What is the difference between "何も" and "何でも"?

I have commonly heard that "何も" means "everything/nothing" and "何で" means "anything" until my Japanese teacher (a native speaker) told me that the difference between these two is that "何も" is only used in negative sentences and "なんでも" only in positive sentences.

But then both "何でもいい" and "何でもない" seem to be common grammatically-correct expressions. One is positive and the other is negative.

Could someone please clarify what the actual difference between "何も" and "何でも" is?


2 Answers 2


As your teacher say, the opposite meaning of ''なんでも食べる'' is ''なにも食べない'', the opposite of ''なんでもある'' is ''なにもない''.
Now what is ''なんでもない''!?

The expression of its opposite meaning is なにかだ or なにかである, though that is rarely used.

ない in the sentence ''なんでもない'' is not not to exist but just a negative form of 〜だ or 〜である. You can also say ''なんでもありません'' with politeness.

A. この店にはなんでもある。 (This shop has everything.)

B. この店にはなにもない。 (This shop doesn't have anything.)

A and B are spoken about what the shop has. ある and ない in these sentences have the meanings of to exist or not.

When can we use ''なんでもない''?

If your friend looks disappointed and blue, you would ask him or her what happened and say ''どうしたの?''.
S/he can answer ''なんでもない'' if s/he doesn't mention what happened on him or her, or s/he doesn't want to make you worry.


I want you to think about ''だれもいない'' and ''だれでもない'' too.

''だれもいない'' is Nobody exists. or There is nobody. It's the same usage of ''なにもない''.
While, ''だれでもない'' is It's not anyone. This is the same usage as ''なんでもない''.
Please notice that not いない but ない is used in ''だれでもない'' even though ''いる/いない'' (not ある/ない) should be used for persons. That's because the ない in ''だれでもない'' is not not to exist but just not, is the same as ない in ''私{わたし}は学生{がくせい}ではない''.
So both ''なにもない'' and ''なんでもない'' are grammatical.

  • なにかがある。Something exists.
  • なにもない。Nothing exists.
  • なにかだ。(the same as なにかである) It's something.
  • なんでもない。It's not anything.

  • だれかがいる。Someone exists.
  • だれもいない。Nobody exists.
  • だれかだ。It's someone.
  • だれでもない。It's not anyone.
  • Sorry, maybe I was not clear in my question because I am a bit confused by your answer. I meant the difference between ”何でも” and ”何も”, not the difference between the positive and negative forms of ”何でも”.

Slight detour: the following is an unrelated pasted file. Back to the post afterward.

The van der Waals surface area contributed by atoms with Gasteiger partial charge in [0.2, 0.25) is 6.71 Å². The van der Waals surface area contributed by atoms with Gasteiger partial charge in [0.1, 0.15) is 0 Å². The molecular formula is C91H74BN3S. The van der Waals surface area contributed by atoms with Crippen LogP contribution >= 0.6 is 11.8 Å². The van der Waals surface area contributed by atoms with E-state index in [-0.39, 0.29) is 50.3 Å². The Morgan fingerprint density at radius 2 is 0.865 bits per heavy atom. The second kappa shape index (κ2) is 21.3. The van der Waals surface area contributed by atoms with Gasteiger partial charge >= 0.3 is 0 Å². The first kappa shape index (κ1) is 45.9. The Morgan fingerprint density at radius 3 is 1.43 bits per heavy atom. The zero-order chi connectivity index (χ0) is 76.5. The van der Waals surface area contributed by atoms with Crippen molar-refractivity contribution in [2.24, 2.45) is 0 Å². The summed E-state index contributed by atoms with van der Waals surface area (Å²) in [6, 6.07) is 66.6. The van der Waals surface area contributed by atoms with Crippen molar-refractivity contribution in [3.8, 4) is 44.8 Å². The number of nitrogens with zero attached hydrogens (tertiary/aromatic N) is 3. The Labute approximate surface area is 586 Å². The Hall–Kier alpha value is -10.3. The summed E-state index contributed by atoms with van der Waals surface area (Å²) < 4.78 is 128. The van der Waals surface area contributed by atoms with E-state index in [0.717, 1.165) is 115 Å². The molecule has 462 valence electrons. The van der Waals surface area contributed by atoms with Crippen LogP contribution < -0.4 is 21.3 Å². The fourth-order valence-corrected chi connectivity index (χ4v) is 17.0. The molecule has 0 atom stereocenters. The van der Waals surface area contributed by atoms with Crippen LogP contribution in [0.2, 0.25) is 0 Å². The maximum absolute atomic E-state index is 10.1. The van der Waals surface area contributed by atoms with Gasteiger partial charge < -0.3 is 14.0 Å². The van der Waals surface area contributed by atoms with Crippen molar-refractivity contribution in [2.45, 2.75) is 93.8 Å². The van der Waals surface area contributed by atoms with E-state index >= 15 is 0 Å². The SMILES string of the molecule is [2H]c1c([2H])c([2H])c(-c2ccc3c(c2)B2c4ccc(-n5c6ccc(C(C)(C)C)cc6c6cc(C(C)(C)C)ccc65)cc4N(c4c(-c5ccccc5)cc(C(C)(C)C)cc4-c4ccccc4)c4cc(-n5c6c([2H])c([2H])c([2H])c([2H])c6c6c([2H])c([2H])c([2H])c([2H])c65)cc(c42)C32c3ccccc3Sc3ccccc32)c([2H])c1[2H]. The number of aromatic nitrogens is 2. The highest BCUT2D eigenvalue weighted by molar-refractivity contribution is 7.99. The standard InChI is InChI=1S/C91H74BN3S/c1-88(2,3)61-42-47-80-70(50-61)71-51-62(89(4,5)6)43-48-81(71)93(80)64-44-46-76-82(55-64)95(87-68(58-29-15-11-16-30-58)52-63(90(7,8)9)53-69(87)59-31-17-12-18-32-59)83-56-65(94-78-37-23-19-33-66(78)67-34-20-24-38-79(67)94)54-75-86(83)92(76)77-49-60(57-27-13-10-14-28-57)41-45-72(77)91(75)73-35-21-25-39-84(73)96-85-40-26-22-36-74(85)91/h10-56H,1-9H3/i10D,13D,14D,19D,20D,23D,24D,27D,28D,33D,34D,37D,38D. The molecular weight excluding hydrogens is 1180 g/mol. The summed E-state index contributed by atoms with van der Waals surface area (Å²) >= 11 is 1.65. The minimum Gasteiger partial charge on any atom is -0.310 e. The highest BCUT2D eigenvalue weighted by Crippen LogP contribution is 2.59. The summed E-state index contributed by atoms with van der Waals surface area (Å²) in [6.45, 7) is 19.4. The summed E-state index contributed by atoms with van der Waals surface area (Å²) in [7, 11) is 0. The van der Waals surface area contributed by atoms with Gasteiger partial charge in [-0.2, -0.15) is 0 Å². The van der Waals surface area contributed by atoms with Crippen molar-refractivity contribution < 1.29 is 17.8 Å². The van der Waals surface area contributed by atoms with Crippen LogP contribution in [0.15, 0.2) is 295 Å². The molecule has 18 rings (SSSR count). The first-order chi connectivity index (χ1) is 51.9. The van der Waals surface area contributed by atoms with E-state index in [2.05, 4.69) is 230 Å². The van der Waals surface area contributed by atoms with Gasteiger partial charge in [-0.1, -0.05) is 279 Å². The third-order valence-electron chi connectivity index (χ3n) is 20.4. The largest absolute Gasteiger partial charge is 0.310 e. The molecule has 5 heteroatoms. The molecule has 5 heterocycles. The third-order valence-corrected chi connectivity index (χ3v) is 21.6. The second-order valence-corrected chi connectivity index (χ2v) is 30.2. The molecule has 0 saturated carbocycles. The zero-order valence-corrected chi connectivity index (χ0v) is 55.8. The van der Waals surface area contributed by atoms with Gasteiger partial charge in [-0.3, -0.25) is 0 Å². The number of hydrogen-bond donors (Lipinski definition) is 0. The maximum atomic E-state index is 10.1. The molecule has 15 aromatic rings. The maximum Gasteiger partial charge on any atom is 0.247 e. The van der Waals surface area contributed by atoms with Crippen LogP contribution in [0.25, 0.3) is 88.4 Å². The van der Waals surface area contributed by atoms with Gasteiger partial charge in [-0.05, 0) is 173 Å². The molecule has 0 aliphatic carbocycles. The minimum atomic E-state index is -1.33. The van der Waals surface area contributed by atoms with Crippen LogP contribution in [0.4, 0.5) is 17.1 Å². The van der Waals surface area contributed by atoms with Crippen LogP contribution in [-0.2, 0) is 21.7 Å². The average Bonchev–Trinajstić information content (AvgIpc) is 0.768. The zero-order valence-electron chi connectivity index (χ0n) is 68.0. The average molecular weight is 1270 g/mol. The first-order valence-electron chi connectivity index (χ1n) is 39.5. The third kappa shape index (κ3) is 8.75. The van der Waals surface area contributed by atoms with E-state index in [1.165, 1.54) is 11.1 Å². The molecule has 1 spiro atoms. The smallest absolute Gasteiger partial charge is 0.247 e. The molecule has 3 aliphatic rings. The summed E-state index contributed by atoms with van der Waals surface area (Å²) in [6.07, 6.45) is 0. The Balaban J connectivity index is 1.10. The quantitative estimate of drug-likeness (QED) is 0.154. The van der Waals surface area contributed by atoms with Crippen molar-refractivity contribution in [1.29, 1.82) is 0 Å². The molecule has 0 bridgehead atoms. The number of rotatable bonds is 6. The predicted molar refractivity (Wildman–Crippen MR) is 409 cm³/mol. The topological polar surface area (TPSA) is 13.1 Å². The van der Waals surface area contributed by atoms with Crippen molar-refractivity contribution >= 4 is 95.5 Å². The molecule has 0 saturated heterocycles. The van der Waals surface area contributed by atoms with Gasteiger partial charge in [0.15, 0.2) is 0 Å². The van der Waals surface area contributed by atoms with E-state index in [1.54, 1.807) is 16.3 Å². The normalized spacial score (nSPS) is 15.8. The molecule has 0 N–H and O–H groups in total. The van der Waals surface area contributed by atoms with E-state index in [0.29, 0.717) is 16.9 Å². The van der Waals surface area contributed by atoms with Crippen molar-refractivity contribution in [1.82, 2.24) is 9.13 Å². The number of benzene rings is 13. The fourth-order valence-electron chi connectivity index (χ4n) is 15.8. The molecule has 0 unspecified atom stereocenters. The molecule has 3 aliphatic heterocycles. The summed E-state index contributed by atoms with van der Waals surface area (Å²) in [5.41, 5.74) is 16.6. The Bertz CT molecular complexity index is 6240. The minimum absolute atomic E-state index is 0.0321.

– cyuan.1999
    Commented Jan 16, 2016 at 12:59
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    なにもない is ''Nothing exist.'' なんでもない is ''It's nothing.'' for someone's question like ''What's wrong with you?''
    – Toshihiko
    Commented Jan 16, 2016 at 13:29
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    @cyuan.1999 I always thought of 何でもない as 何も+ではない (literally: it isn't anything/it's nothing) but when you put them together the も likes to go for a walk to the right and replaces the は (a common feature of も which I've never understood). So your theory about positive and negative holds true. Commented Jan 16, 2016 at 14:05
  • Thank you, you explained the difference between these two expressions very well. However, what would be the difference between JUST 何も and 何でも? Only that, WITHOUT the ない.
    – cyuan.1999
    Commented Jan 19, 2016 at 9:50
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    何も can not be considered without ない or しない. So, I have difficulty explaining なにも without ない, I hope someone can explain it well. Please notice that we can NOT use なにも (''what'' + も) for ''all'', だれも (''who'' + も) for ''everyone'', though we can use どれも (''which'' + も) for ''each'', いつも (''when'' + も) for ''usually'', どこも (''where'' + も) for ''everywhere''.
    – Toshihiko
    Commented Jan 19, 2016 at 21:11

As far as I know, you wouldn't use 何でも in 何でもない. You would use 何も because it means something like "nothing", which then leads to this whole thing in Japanese with double-negatives. While 何も technically means "nothing", it functions a lot like the adverb [全然]{ぜんぜん}, which means "not at all". Both words can only be used in negative sentences. They're translated to have negative meanings in English, but this is more or less to help convey that you have to use these in negative sentences. Now, I've always been on who learns better by example, so I'm going to give you a few sentences to help explain this perhaps a little better than I can put it into words.

全然できないよ!(I can't do it at all!)

何もない (There isn't anything/There is nothing)

何でもほしいって。 (She says she wants anything)

For further reference: http://www.guidetojapanese.org/forum/viewtopic.php?id=5767

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    「なんでもない」 is 100% grammatical. It just means a different thing than 「なにもない」.
    – user4032
    Commented Jan 16, 2016 at 6:44

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